Twitter owner Elon Musk emailed Twitter staff on Friday asking that any employees who write software code report to the 10th floor of Twitter's office in San Francisco early afternoon, according to an email reviewed by Reuters.
The billionaire said in a follow-up email, "I would appreciate it if you could fly to SF to be present in person," adding that he would be at Twitter's San Francisco headquarters until midnight and would return Saturday morning.
He said the engineers should report at 2 p.m. local time on Friday.
The emails came a day after hundreds of Twitter employees were estimated to have decided to quit the beleaguered social media company following a Thursday deadline from Musk that staffers sign up for "long hours at high intensity," or leave.
Musk ordered employees to email him a summary of what their software code has "achieved" in the past six months, "along with up to 10 screenshots of the most salient lines of code."
"There will be short, technical interviews that allow me to better understand the Twitter tech stack," Musk wrote in one of the emails.
Musk earlier this week said that some Tesla engineers were assisting in evaluating Twitter's engineering teams, but he said it was on a "voluntary basis" and "after hours."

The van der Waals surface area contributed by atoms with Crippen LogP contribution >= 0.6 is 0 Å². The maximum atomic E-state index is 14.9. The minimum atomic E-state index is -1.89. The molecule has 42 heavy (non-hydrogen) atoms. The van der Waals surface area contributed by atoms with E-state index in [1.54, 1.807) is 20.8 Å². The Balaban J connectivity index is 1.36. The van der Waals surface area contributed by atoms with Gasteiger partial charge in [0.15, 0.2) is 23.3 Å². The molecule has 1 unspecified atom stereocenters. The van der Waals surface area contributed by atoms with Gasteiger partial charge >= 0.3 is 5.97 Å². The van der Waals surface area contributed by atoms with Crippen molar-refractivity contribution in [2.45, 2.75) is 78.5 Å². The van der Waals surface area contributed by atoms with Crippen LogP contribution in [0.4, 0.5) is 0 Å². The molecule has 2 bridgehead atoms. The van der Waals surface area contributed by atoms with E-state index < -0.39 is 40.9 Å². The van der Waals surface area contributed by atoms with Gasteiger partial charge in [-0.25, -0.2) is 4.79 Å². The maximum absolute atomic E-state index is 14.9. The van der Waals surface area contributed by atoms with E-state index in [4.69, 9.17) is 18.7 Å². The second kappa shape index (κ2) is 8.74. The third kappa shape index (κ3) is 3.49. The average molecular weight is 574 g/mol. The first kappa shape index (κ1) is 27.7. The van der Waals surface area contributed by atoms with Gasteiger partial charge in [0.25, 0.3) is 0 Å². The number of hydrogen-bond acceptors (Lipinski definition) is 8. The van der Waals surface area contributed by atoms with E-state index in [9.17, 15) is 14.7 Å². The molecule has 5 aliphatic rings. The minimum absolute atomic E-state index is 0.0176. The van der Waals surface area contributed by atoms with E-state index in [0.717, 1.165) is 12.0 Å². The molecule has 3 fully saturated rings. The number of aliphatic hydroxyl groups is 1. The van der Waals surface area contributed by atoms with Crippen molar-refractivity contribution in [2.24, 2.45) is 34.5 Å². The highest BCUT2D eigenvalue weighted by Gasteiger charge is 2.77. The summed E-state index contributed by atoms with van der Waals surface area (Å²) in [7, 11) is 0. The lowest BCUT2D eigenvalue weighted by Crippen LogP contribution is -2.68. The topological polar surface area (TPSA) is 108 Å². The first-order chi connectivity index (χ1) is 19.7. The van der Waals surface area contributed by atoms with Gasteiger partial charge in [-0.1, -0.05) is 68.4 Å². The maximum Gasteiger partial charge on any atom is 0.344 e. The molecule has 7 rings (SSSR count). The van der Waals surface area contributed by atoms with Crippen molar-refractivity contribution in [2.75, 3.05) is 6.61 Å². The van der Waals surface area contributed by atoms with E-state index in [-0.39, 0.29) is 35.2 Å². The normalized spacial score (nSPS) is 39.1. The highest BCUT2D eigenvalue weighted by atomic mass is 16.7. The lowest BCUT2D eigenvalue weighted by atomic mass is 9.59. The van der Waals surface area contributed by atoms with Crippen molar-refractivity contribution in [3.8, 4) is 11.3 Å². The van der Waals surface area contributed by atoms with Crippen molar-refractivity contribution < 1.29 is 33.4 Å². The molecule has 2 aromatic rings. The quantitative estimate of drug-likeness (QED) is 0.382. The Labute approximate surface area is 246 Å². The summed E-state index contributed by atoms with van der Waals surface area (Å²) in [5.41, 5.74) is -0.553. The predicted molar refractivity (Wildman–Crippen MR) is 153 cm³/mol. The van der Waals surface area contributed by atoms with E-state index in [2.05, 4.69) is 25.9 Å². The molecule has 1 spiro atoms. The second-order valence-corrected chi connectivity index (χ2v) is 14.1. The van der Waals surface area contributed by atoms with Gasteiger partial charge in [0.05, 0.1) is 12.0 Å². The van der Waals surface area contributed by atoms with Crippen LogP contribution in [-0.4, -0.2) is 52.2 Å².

He said he would try to speak with remote employees by video. Musk also said that only people who cannot physically get to the company's headquarters or have a family emergency would be excused.
In his first email to Twitter employees this month, Musk said: "We are also changing Twitter policy such that remote work is no longer allowed unless you have a specific exception."
"Managers will send the exceptions lists to me for review and approval."
The billionaire's first three weeks as Twitter's owner have been marked by rapid change and chaos. He quickly fired Twitter's previous CEO and other senior leaders and then laid off half its staff earlier this month.
Musk took to Twitter late on Thursday and said that he was not worried about resignations as "the best people are staying."
Washington is demanding that the app’s Chinese owners sell their stake, company representatives have said